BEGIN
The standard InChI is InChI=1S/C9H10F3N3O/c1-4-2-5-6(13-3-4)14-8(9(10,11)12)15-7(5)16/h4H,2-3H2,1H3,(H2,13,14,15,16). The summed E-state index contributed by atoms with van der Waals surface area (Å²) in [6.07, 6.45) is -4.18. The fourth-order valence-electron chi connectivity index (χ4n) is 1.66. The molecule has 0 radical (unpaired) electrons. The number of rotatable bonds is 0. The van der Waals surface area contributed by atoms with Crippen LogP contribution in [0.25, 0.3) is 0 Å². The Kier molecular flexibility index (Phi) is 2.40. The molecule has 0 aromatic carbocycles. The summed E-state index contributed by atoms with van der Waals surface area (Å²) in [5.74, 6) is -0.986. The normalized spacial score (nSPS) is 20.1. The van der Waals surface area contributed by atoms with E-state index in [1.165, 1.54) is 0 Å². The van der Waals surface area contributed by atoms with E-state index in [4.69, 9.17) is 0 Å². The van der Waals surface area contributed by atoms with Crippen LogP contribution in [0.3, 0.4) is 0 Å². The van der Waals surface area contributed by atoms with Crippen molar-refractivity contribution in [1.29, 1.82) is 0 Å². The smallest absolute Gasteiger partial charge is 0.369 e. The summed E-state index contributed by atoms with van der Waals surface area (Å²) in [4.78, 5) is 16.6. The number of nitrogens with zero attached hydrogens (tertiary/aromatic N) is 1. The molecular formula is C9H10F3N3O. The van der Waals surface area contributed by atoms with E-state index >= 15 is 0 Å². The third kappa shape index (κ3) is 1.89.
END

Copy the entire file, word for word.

The standard InChI is InChI=1S/C9H10F3N3O/c1-4-2-5-6(13-3-4)14-8(9(10,11)12)15-7(5)16/h4H,2-3H2,1H3,(H2,13,14,15,16). The summed E-state index contributed by atoms with van der Waals surface area (Å²) in [6.07, 6.45) is -4.18. The fourth-order valence-electron chi connectivity index (χ4n) is 1.66. The molecule has 0 radical (unpaired) electrons. The number of rotatable bonds is 0. The van der Waals surface area contributed by atoms with Crippen LogP contribution in [0.25, 0.3) is 0 Å². The Kier molecular flexibility index (Phi) is 2.40. The molecule has 0 aromatic carbocycles. The summed E-state index contributed by atoms with van der Waals surface area (Å²) in [5.74, 6) is -0.986. The normalized spacial score (nSPS) is 20.1. The van der Waals surface area contributed by atoms with E-state index in [1.165, 1.54) is 0 Å². The van der Waals surface area contributed by atoms with E-state index in [4.69, 9.17) is 0 Å². The van der Waals surface area contributed by atoms with Crippen LogP contribution in [0.3, 0.4) is 0 Å². The van der Waals surface area contributed by atoms with Crippen molar-refractivity contribution in [1.29, 1.82) is 0 Å². The smallest absolute Gasteiger partial charge is 0.369 e. The summed E-state index contributed by atoms with van der Waals surface area (Å²) in [4.78, 5) is 16.6. The number of nitrogens with zero attached hydrogens (tertiary/aromatic N) is 1. The molecular formula is C9H10F3N3O. The van der Waals surface area contributed by atoms with E-state index >= 15 is 0 Å². The third kappa shape index (κ3) is 1.89.